Despite a low probability of survival, and facing as much criticism as support, a Chicago-area woman gave birth last week to identical conjoined twin girls.
Amanda Schulten, a 21-year old, single mother from Marengo, Illinois, said on her blog that she was determined to give birth to the twins despite knowing they would have no chance of a long or normal life.
The twins are conjoined girls, fully connected at the torso, sharing a heart, two lungs and two kidneys. They share two legs, and they each have one good arm.
"God is good and he knows what he is doing," Schulten wrote on her blog three days after giving birth on September 6 – more than a month premature. "I'm so honored to call them my children."
The University of Chicago Medical Center confirms that the infants were delivered on September 6, but wouldn't divulge details on their health, citing the family's privacy.
There is no official word on the condition of the infants, but Schulten blogged yesterday of the anxiety and nervousness of watching them in the neonatal ward.
"My girls are hooked up to all these cords and machines," she writes. "Every beep I hear scares me. Every flashing light bothers me. I feel so stressed sitting by their bedside."
Schulten also writes poignantly of her first days of motherhood. "I just want to pick them up when I see them starting to cry," she writes. "I want to be the one to rock them to sleep at night. I wish I could let them sleep on my chest and feel their heart beating."
"The outlook for the twins is quite bleak," said Dr. Richard Besser, ABC's senior health and medical editor. "Separation is not an option and long-term survival is not likely.
"However," Besser adds, "I have encountered many expectant parents who when faced with a pregnancy that will produce a nonviable baby, decide to continue anyway."
Schulten first learned she was carrying twins in April during a routine ultrasound. Her doctor later explained that there were complications.
"The doctor said the babies won't make it, and termination is the best option," Schulten told the Chicago Sun-Times. "I broke down. I wasn't thinking about abortion, I was thinking, 'Will they survive?' Not 'I want them to die.'"
The ultrasound showed that the girls – now named Hope and Faith - have separate heads but are fully connected at the torso, sharing a heart, a liver, and two lungs and kidneys.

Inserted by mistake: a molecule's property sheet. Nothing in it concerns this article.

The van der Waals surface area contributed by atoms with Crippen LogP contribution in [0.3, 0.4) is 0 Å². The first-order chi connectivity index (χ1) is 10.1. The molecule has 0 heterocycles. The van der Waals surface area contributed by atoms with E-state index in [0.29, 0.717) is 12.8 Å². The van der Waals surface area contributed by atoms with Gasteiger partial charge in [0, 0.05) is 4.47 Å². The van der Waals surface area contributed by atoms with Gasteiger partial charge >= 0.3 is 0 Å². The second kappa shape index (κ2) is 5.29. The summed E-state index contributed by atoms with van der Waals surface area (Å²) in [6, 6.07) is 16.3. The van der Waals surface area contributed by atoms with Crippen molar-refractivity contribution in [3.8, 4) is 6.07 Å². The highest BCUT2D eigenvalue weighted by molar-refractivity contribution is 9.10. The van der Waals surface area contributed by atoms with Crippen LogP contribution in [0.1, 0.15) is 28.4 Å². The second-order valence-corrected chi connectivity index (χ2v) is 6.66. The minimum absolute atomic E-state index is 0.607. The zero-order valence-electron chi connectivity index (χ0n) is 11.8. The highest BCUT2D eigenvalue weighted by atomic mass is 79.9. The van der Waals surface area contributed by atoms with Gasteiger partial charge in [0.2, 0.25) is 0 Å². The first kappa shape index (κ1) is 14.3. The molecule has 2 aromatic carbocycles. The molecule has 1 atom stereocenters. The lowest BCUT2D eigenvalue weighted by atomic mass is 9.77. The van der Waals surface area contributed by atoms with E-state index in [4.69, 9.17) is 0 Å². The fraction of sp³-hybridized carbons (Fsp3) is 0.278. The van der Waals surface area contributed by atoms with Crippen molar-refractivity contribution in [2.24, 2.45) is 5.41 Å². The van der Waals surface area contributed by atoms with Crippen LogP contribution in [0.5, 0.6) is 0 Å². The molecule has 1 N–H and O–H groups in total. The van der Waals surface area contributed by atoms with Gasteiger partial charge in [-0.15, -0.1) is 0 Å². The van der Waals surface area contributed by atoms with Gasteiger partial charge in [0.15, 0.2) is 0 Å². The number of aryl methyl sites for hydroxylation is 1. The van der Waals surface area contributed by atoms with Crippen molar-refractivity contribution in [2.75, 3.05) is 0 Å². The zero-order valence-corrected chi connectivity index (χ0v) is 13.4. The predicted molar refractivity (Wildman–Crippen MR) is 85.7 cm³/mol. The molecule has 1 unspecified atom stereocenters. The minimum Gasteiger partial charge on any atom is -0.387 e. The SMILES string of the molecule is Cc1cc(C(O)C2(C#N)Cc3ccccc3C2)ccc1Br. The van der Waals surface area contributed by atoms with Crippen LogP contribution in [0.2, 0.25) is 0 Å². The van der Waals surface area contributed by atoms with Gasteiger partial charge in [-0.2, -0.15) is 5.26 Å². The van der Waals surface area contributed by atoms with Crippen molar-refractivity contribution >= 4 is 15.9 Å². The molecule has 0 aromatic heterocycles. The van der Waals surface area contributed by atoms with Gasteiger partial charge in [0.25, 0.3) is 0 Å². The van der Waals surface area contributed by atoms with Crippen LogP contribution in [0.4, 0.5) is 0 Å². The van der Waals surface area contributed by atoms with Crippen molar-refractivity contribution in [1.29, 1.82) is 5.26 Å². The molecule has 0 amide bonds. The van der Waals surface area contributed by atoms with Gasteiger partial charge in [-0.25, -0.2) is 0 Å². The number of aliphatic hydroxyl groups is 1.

One twin never developed a lower body, so they share two legs, one of which is clubbed. They each have one good arm, and one has another half an arm.
"Some people were really supportive and thought I was doing the right thing," Schulten told the Sun-Times. But others "would say things like, 'the kids would suffer' . . . 'I'm selfish if I keep the babies because of how short their life span is' . . . 'they're just going to die anyway.'"
Conjoined twins are still a relatively rare phenomenon. They're identical twins whose bodies are joined in utero resulting in a fertilized egg that begins to divide into identical twins but never fully separates.
It's estimated to occur in 1 in 100,000 births, with approximately half stilllborn, according to the American Academy of Pediatrics. The overall survival rate for conjoined twins is approximately 25 percent, the AAP says.
Among those survivors are Joshua and Jacob Spates. They were delivered by Caesarean section in January in a Memphis hospital. The boys were attached to each other at the lower spine and pelvis, an unusual connection that made them what are known as pygopagus twins.
On Aug. 28, after a 13-hour surgery, doctors separated the twins, making the boys one of only two dozen sets of conjoined twins in the world to be successfully separated.
The operation involved detachment of the spinal cord and column, as well as muscles and other tissues. The boys are expected to remain at the hospital for some time while they recover, and they will receive clinical care and rehabilitation therapy until they are healthy enough to go home.
As for Schulten, she's praying Hope and Faith beat the odds. "No one ever thought I would say, 'the girls are one week old today,'" she writes. "Now they only have the rest of their [lives] ahead of them."